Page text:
Brain Tumor Immunology & Therapy Group
The importance of the immune system in surveillance and control of tumour development and progression is undisputed. Indeed, novel immunotherapies now show unprecedented success for treatment of selected cancer types. However, our understanding of the complex interactions between the tumour and distinct cells of the immune system and how this impacts immunotolerance and tumour’s escape from immune surveillance in some cancers remains elementary. Glioblastoma (GBM) is a highly heterogeneous cancer both genetically and histologically, a feature which poses formidable therapeutic challenges. Hence immunotherapy with ex vivo sensitized, autologous T cells and dendritic cell vaccines has so far demonstrated limited efficacy, perhaps due to limitations of isolating and expanding antigen specific T cells from immune-compromised patients, and lack of pivotal antigens that are expressed on a majority of GBM cells. Brain cancer is also unique in terms of its interactions with the immune system due to the presence of the blood brain barrier that not only prevents the entry of pathogens and toxic substances via the blood, but also limits the access of immune cells into the brain. On the other hand, several examples of the immune responses occurring within the brain have been demonstrated, indicating that the brain tumour is not fully protected from immune surveillance. Thus, detailed studies of the interactions between the brain tumour and the immune system are required to design appropriate immunotherapy strategies that are tailored to these patients.
Natural killer (NK) cells of the innate immune system represent the first line of defence from viremia, malignancy and do not require antigen specificity or co-stimulation and may be better suited for immunotherapy strategies in the brain. As greater than 90% of GBMs express cytomegalovirus proteins, my group´s (WWW.targetNG2.com) focus is to elucidate mechanisms by which NK cells interact with GBM cells in vitro and in functional studies in vivo using primary cultures from patients and healthy donors. We study the immune contexture of GBM patients using multicolour flow cytometry and immunogenetic analyses with emphasis on elucidating the mechanisms of cytotoxic potency, immunological escape and to develop effective NK cell based immunotherapy for clinical translation.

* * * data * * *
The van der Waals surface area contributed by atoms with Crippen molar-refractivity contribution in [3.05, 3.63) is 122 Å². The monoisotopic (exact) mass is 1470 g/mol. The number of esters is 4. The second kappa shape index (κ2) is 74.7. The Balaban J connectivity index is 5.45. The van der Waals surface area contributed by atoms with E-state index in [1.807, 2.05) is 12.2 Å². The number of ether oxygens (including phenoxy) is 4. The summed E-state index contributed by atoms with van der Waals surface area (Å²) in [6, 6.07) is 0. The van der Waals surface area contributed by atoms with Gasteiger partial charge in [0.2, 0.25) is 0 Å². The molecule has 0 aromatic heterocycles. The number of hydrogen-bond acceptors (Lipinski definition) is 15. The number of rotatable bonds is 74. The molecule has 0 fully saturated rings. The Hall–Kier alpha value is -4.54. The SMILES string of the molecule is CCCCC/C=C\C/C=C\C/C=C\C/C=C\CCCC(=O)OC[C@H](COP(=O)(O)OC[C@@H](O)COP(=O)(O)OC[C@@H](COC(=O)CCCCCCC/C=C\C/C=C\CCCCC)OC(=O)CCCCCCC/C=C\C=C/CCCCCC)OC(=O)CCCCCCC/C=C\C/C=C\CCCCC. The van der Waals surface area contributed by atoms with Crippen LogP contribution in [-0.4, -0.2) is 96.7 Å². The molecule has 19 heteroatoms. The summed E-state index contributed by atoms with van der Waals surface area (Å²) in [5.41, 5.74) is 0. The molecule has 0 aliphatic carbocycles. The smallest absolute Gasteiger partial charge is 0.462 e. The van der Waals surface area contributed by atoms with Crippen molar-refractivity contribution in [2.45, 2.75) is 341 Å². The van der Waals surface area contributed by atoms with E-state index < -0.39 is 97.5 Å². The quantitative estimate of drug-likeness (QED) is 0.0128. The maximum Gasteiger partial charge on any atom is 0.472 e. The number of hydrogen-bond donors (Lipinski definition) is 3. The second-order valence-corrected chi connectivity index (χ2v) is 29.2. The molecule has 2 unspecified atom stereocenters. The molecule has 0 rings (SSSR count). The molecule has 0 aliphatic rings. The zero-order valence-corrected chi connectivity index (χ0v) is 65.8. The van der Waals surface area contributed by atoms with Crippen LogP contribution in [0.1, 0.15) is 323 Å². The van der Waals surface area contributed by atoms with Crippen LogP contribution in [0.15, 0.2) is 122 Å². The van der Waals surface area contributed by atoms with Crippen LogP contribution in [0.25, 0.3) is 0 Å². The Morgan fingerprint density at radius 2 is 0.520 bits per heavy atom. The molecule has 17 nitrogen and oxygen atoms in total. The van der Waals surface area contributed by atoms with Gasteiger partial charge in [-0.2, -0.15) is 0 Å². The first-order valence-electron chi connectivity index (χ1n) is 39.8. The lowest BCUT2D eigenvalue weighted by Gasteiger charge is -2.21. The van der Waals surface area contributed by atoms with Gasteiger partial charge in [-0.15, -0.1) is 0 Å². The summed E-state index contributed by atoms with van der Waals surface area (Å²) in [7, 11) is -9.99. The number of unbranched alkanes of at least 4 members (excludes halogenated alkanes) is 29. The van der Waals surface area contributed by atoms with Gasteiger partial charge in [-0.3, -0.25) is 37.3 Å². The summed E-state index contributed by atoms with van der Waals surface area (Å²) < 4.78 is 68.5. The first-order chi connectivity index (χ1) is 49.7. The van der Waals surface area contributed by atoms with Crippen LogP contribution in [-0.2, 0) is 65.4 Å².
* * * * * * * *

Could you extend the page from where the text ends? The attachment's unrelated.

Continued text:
Figure 1. Adoptively transferred natural killer cells as initiators of glioblastoma regression. The intracranial administration of activated natural killer (NK) cells promotes cellular-dependent cytotoxicity against glioblastoma (GBM) cells (A) The NK cell-GBM cell interaction leads to the secretion of interferon γ (IFNγ) and tumor necrosis factor α (TNFα) by NK cells, in vitro and in vivo (B) IFNγ and TNFα can activate the resting microglia and/or anti-inflammatory tumor-associated macrophages (TAMs) to promote the establishment of pro-inflammatory microenvironment. Such a pro-inflammatory environment is maintained by NK cells, which kill anti-inflammatory microglial cells (C) Activated microglial cells and/or macrophages mediate natural as well as antibody-dependent cytotoxic functions, for instance upon the binding of mAb9.2.27 to NG2/CSPG4 positive GBM cells (D) Moreover, mAb9.2.27 inhibits tumor growth and angiogenesis, mainly in this rat tumor model as it blocks the tumor-supporting functions of TAMs and microglial cells (E), Poli et al, Oncotarget 2013.
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